God help us, once we get the facts straight!

Reality is the fiction; what we dream of has the ring of truth!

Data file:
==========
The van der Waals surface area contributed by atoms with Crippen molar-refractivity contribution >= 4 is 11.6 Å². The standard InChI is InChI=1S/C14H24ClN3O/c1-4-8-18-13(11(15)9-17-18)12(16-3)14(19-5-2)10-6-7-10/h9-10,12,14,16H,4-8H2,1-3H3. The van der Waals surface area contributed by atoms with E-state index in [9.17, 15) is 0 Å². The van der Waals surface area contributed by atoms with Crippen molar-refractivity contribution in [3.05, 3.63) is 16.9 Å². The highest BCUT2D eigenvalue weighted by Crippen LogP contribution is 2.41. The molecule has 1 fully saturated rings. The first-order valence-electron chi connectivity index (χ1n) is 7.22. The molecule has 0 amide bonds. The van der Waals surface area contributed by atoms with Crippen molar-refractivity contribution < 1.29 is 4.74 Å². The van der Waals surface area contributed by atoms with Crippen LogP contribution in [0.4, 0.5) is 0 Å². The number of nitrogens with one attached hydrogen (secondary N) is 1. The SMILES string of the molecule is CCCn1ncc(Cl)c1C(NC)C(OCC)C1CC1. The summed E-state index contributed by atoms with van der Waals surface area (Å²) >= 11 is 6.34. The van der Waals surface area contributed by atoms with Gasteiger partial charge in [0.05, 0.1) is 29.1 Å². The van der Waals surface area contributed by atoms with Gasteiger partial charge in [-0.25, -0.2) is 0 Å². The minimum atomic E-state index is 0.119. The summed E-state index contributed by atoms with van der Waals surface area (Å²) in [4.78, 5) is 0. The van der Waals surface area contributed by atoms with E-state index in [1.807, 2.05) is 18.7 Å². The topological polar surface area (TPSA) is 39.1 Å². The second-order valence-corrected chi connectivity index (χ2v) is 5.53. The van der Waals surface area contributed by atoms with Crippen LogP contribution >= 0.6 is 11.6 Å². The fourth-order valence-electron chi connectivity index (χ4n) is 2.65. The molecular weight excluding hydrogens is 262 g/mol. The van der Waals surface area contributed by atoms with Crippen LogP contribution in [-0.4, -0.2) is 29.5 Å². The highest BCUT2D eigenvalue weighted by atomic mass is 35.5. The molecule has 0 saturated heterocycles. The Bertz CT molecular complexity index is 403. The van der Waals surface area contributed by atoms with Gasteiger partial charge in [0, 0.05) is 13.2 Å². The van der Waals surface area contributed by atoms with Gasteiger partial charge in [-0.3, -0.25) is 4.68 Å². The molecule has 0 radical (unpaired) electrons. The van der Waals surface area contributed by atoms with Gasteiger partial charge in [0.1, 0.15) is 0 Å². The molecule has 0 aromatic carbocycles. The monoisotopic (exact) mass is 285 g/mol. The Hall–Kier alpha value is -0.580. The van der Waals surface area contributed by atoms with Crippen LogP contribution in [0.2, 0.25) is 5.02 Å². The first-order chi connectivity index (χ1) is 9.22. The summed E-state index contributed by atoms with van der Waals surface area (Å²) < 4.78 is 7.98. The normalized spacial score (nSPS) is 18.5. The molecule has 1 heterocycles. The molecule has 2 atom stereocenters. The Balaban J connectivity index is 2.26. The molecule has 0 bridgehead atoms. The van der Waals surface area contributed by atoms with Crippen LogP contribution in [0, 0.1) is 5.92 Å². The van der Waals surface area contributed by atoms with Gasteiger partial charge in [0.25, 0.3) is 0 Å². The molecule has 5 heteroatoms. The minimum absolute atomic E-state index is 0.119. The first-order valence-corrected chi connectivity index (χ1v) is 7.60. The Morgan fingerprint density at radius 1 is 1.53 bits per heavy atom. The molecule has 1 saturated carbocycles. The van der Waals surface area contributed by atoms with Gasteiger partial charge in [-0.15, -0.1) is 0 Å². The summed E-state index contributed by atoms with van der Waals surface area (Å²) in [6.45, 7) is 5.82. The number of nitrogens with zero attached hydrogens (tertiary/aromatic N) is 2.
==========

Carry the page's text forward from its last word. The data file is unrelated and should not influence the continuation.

[Note: I suggest you read the story twice, once with all the "footnotes", and once without them. The story is in black ink, the footnotes in red.]